HILLSBOROUGH: I’m not going to add to the emotive welter of words today. Anyone who follows me on twitter will know I’ve been soap-boxing for days about the scandal of the failings on the day, the institutional hostility to fans from the police, the systematic cover-up that followed and the wilful ignorance who supporters who swallowed the black propaganda and used the bodies to score points against Liverpool fans and smear the Justice campaign.
But to illustrate just how routinely supporters were treated like cattle here’s another chance to read a flashback I did a few years back to (one of) Ayresome’s near misses.
FOR A few dark minutes in December 1989 Boro fans dreaded that they may be witnessing a football tragedy unfold at Ayresome Park.
Just six months after the 96 deaths at Hillsborough had left the game in a state of shock, they were confronted with the sight of ordinary supporters – not ‘yobs’ ‘ hooligans’ or even ‘the lads’ but mundane everyday fans including women and kids – being crushed right up against spiked fences while the gates remained locked. There was genuine icy fear that someone would get killed in the away pen.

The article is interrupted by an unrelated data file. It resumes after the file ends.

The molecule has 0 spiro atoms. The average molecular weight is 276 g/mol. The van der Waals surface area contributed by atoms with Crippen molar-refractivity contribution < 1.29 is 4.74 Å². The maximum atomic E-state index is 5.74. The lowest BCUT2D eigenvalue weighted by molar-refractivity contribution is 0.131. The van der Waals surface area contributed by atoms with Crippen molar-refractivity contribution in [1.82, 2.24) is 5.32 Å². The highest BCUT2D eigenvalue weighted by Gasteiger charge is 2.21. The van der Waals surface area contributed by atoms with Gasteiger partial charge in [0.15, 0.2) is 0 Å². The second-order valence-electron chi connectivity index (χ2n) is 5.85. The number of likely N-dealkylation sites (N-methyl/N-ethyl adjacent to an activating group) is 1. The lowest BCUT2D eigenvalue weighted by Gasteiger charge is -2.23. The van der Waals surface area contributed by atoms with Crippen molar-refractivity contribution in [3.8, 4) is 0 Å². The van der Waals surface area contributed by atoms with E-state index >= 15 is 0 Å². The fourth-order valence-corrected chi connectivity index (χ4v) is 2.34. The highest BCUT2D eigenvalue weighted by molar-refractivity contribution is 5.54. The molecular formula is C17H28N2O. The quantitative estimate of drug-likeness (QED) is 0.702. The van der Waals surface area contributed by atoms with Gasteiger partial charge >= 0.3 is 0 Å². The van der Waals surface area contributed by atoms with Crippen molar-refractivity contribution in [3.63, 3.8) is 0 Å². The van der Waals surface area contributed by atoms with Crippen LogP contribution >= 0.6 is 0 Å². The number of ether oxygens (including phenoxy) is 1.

Half an hour into the high-stakes Second Division showdown, Boro supporters stood transfixed in apprehensive silence as scores of terrified Leeds fans in the heaving Clive Road corner away enclosure were forced to risk the vicious rotating spikes and scramble over onto the pitch.
Screaming children were hoisted over the vicious spikes and stretcher bearers raced over to help the injured. Others climbed over the segregation fences into adjacent home areas to escape the growing crush at the front of the pen while stewards and police hesitated and stood looking at the unfolding crisis.
Boro fans, more atuned to crowd dynamics than the police after having often been in very similar circumstances – an occupational hazard for travelling supporters in those dark days of crumbling grounds dotted with lethal cages – started to chant an accusatory insistent chorus of: “you don’t know what you’re doing”.
Angry Leeds fans later claimed it was five minutes before gates in the fence were opened to relieve the pressure. It felt a lot longer. A long, powerless era of waiting and hoping.